I love the Impressionists and have always been entranced by Monet’s Waterlily paintings. I could stand and stare and become immersed for hours. I studied English and French studies at University, and learnt a lot about Impressionism as part of my French course.

Did the books you read as a child influence your work?

In terms of story, I used to love Choose Your Own Adventure Books, and Asterix Adventure Game books, although I’d always make wrong choices and end up meeting a sticky end. In my yoga books, there are no wrong choices and they all end with a guided relaxation, like every yoga class should.

In terms of illustrators, because I loved Roald Dahl, I owned lots of books containing Quentin Blake illustrations. As a child, I really wanted to tidy up his wobbly lines, but I could also appreciate that his pictures were very skillful! I liked his detailed pictures of The Twits when their home is turned completely upside down, and The BFG when he has breakfast at Buckingham Palace, on a table using Grandfather Clocks as legs.

Has your illustration/art style changed over time?

I very much draw the way I did as a child! But I’ve moved on from colouring pencils to watercolours.

How closely do you work with the author on developing the illustrations for a book?

As I am the author, very closely indeed! I have a very clear idea about how I want the books to be laid out and how the text and images fit together. Being self-published means I have total control over the book.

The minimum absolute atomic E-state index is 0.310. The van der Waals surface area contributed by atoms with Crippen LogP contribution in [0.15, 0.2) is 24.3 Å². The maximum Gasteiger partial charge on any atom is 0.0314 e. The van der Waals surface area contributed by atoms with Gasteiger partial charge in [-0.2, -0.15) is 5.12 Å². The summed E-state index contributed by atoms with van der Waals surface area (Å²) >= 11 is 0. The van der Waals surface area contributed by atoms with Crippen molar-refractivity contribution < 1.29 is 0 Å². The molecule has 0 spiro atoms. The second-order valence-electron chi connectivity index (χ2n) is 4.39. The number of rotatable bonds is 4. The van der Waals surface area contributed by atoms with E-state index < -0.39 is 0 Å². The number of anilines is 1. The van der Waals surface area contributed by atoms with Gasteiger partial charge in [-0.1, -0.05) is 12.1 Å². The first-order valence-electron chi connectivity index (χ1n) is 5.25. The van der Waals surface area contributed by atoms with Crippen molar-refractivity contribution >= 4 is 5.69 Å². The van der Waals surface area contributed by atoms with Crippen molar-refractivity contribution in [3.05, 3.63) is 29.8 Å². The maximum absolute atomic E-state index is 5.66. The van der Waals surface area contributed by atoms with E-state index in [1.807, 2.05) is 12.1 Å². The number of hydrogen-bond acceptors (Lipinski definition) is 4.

If you could illustrate any classic book which would it be and why?

Oh my goodness. I don’t think I could possibly. I can only imagine the illustrations matching the text as they are already.

Which illustrated books in the last year have you loved?

Blobfish by Olaf Falafel. I buy picture books to use in children’s yoga classes and I thought this book was brilliant. It’s about loneliness and friendship, ocean conservation, littering and bad jokes. When I use it in children’s yoga classes, they all love it and laugh all the way through. The illustrations are great fun as well. And best of all, I can fit yoga poses into the story! I use revolved half moon pose for ‘litter picking pose’ if you’re interested!

If you can please tell us about your latest project and if not your last project

The first book I illustrated was ‘Once Upon a Time, You… a Yoga Adventure where you choose what happens!’ It came out in 2021, and last year I had it translated into Ukrainian and crowdfunded so that 200 copies could be printed and distributed to schools and host families around the UK.

I am now working on the sequel, called ‘Not so long ago, You…’ and now I’ve illustrated one book, I know exactly how much hard work this one will be! Both books are adventure picture books where you can choose who you fly with and where you fly. There are objects to find on each page, decisions to make, and of course lots of yoga poses!

do you have any events on in the near future?

I don’t have anything concrete planned yet, but if you go to www.boxmooryoga.co.uk I share all my news there.


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Keith Robinson – Q&A

Keith Robinson

Keith Robinson